Rhizome is not linear, because logically, it does not cross these well-known spaces. One of its most important characteristics, is perhaps to have multiple entrances, footpaths, paths, with different junctions for escape, imperceptible, but often real.

It has to do with construction of our own paths with entries and different exits. This is the challenge that moves us in this direction. It is necessary to away with old ideas, customs, even with old companions. New things cannot be created if we do not make room for them.

Rhizome as analogy

Rhizome is a stem that grows horizontally, emitting buds that become aerial stems, usually producing roots and having its own organization, rich in possibilities, because of the abundant lateral and surrounding ramifications.

Rhizome has different forms, from a graft superficial extension, to connections in bulbs and tubercles from the root, especially from the multiplicity of secondary roots.

These significant attributes of rhizome, presume multiple initiations that give the process unequal and unforeseeable force. It has been stated that the rhizome approach is developed through variation, expansion, acquisition, capture. Rhizome is done, created, organizing itself under construction. As a process, rhizome can be interrupted, and can even be broken, but it always recommences according to foreseen or unforeseen paths. It is a permanent reconstruction. Rhizome is made continuously and grown according to immanent lines of escape and with its own vital force.

The analogies of the learning process with life and with the development of rhizome are obvious. We will underline some of the rhizomatic principles that have to do with the pedagogical process of production and collective interchange of knowledge.

Connection Principle

Any part of rhizome can be connected and united to another part. This possibility of connecting, of uniting, of interlacing itself constitutes the foundation of the collective organization. Group construction makes the organization of the information and knowledge possible.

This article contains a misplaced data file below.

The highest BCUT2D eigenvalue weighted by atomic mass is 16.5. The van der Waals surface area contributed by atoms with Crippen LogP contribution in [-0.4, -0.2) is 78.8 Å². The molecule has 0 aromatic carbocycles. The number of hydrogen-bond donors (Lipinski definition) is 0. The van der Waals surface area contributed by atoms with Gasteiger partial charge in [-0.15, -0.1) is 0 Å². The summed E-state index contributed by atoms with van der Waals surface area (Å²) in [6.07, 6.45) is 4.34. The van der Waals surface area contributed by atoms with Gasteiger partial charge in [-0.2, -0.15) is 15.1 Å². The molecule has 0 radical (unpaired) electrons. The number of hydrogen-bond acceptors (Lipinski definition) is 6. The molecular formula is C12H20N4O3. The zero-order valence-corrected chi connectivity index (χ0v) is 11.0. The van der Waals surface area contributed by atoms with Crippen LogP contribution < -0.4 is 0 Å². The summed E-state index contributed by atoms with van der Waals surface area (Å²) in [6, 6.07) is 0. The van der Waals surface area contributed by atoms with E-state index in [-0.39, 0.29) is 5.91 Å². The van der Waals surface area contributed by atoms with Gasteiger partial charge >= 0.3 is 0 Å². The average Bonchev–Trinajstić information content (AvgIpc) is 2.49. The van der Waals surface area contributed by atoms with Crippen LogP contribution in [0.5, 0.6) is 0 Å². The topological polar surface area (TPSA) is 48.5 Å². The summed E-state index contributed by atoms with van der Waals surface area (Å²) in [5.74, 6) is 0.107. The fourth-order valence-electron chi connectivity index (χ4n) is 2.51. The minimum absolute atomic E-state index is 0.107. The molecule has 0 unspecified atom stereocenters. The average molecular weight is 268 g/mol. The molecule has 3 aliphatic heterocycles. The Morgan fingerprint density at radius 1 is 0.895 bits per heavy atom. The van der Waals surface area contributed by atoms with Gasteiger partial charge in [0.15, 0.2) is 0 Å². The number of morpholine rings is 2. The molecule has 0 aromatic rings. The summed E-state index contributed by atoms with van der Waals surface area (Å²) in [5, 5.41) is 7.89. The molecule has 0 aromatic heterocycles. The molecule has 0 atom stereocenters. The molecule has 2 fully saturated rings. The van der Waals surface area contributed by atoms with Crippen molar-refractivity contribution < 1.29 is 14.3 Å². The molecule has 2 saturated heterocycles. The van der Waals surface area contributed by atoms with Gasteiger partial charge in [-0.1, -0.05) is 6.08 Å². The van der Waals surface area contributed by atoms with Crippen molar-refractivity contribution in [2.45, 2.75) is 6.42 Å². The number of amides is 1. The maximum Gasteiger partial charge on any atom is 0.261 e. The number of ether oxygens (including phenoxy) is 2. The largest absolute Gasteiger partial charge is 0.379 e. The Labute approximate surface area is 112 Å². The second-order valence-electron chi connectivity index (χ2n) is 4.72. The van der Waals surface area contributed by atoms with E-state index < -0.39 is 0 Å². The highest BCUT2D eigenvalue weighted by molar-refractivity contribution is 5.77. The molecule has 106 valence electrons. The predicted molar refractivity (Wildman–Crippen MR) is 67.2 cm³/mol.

It is important to find network systems in order to avoid fragmentation and separation of knowledge. Rhizome breeds concrete realities as a result of the multiple possibilities originating in the established relationships.

The process of methodological recreation will be much richer and more productive, if it has better quality and greater interchange connections that occur between the participants. It is important to highlight that more and better relationships will provide more and better results. It is appropriate to state that the creation of possible relationships is based on the achievement of the methodological proposal that we strive for.

This search for new and significant relationships, pre-supposes a break with personal, group, institutional and social ties. At a personal level this rupture has to do with new outlooks, freedom and respect. In this way, the ethical relationships are fundamental, because as Maturana (1996) states, they make us view others as legitimate others. We cannot sow if we do not have the seed. The rupture at an institutional level, forces us to extend from a reality which is fragmented into parts and specialties, to a reality of complex relations that allow us to see that fifth dimension that unites us with the universe. (Payán, 2001)

Multiplicity Principle

Rhizome, unlike pre-established structures, has neither fixed points, nor positions, nor states, nor qualities, but possibilities and multiplicities. For Bateson the whole process must be understood as a set, a plot or a network of interacting parts. The multiple entrances, the different paths of escape, the significant combinations of rhizome, reinforce and justify the collective organization of the methodological process that we aim to recreate: “An organization is truly the increase of dimensions in a multiplicity that necessarily changes the character, as it increases his/her connections”. (Bateson, 1993)